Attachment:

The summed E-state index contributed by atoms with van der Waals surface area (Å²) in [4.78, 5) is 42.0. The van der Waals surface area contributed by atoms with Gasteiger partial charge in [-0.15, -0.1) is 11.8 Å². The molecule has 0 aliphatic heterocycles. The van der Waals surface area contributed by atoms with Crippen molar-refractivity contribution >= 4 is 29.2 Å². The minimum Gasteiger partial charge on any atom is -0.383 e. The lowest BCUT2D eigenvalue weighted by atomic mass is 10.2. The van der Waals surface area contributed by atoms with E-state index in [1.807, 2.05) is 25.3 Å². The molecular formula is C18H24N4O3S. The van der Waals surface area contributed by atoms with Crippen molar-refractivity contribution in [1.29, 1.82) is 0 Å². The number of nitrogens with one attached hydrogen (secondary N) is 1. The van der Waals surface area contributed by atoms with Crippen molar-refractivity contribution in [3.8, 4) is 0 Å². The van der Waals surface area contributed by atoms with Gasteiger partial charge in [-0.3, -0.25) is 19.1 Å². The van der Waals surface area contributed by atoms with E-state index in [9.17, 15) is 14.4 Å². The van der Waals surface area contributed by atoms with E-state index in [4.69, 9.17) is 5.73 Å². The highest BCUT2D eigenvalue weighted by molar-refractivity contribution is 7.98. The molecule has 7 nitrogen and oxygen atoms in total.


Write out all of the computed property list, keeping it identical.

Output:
The summed E-state index contributed by atoms with van der Waals surface area (Å²) in [4.78, 5) is 42.0. The van der Waals surface area contributed by atoms with Gasteiger partial charge in [-0.15, -0.1) is 11.8 Å². The molecule has 0 aliphatic heterocycles. The van der Waals surface area contributed by atoms with Crippen molar-refractivity contribution >= 4 is 29.2 Å². The minimum Gasteiger partial charge on any atom is -0.383 e. The lowest BCUT2D eigenvalue weighted by atomic mass is 10.2. The van der Waals surface area contributed by atoms with E-state index in [1.807, 2.05) is 25.3 Å². The molecular formula is C18H24N4O3S. The van der Waals surface area contributed by atoms with Crippen molar-refractivity contribution in [1.29, 1.82) is 0 Å². The number of nitrogens with one attached hydrogen (secondary N) is 1. The van der Waals surface area contributed by atoms with Crippen molar-refractivity contribution in [3.8, 4) is 0 Å². The van der Waals surface area contributed by atoms with Gasteiger partial charge in [-0.3, -0.25) is 19.1 Å². The van der Waals surface area contributed by atoms with E-state index in [9.17, 15) is 14.4 Å². The van der Waals surface area contributed by atoms with E-state index in [4.69, 9.17) is 5.73 Å². The highest BCUT2D eigenvalue weighted by molar-refractivity contribution is 7.98. The molecule has 7 nitrogen and oxygen atoms in total.